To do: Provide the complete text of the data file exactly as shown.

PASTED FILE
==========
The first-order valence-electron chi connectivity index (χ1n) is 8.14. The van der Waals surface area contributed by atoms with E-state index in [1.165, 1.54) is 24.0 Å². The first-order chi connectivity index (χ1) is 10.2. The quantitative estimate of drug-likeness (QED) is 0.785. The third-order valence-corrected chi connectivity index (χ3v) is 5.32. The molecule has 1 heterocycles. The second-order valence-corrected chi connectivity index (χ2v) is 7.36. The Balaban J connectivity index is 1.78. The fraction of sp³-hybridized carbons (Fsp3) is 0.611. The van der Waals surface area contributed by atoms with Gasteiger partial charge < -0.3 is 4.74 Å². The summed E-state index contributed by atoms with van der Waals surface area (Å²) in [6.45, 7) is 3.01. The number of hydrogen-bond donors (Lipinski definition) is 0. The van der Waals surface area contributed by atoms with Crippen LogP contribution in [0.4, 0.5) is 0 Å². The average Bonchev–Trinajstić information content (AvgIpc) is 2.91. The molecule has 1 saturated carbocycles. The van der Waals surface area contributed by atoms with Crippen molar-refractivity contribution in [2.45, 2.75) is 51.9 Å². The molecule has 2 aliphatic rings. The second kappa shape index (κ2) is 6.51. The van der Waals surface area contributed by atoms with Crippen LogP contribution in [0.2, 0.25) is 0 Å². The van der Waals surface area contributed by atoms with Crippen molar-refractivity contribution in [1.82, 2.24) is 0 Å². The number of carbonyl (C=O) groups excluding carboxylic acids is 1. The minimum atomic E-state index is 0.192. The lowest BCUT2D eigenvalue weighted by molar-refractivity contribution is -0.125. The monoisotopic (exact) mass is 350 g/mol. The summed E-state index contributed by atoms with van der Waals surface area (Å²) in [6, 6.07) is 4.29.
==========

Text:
The first-order valence-electron chi connectivity index (χ1n) is 8.14. The van der Waals surface area contributed by atoms with E-state index in [1.165, 1.54) is 24.0 Å². The first-order chi connectivity index (χ1) is 10.2. The quantitative estimate of drug-likeness (QED) is 0.785. The third-order valence-corrected chi connectivity index (χ3v) is 5.32. The molecule has 1 heterocycles. The second-order valence-corrected chi connectivity index (χ2v) is 7.36. The Balaban J connectivity index is 1.78. The fraction of sp³-hybridized carbons (Fsp3) is 0.611. The van der Waals surface area contributed by atoms with Gasteiger partial charge < -0.3 is 4.74 Å². The summed E-state index contributed by atoms with van der Waals surface area (Å²) in [6.45, 7) is 3.01. The number of hydrogen-bond donors (Lipinski definition) is 0. The van der Waals surface area contributed by atoms with Crippen LogP contribution in [0.4, 0.5) is 0 Å². The average Bonchev–Trinajstić information content (AvgIpc) is 2.91. The molecule has 1 saturated carbocycles. The van der Waals surface area contributed by atoms with Crippen molar-refractivity contribution in [2.45, 2.75) is 51.9 Å². The molecule has 2 aliphatic rings. The second kappa shape index (κ2) is 6.51. The van der Waals surface area contributed by atoms with Crippen LogP contribution in [0.2, 0.25) is 0 Å². The van der Waals surface area contributed by atoms with Crippen molar-refractivity contribution in [1.82, 2.24) is 0 Å². The number of carbonyl (C=O) groups excluding carboxylic acids is 1. The minimum atomic E-state index is 0.192. The lowest BCUT2D eigenvalue weighted by molar-refractivity contribution is -0.125. The monoisotopic (exact) mass is 350 g/mol. The summed E-state index contributed by atoms with van der Waals surface area (Å²) in [6, 6.07) is 4.29.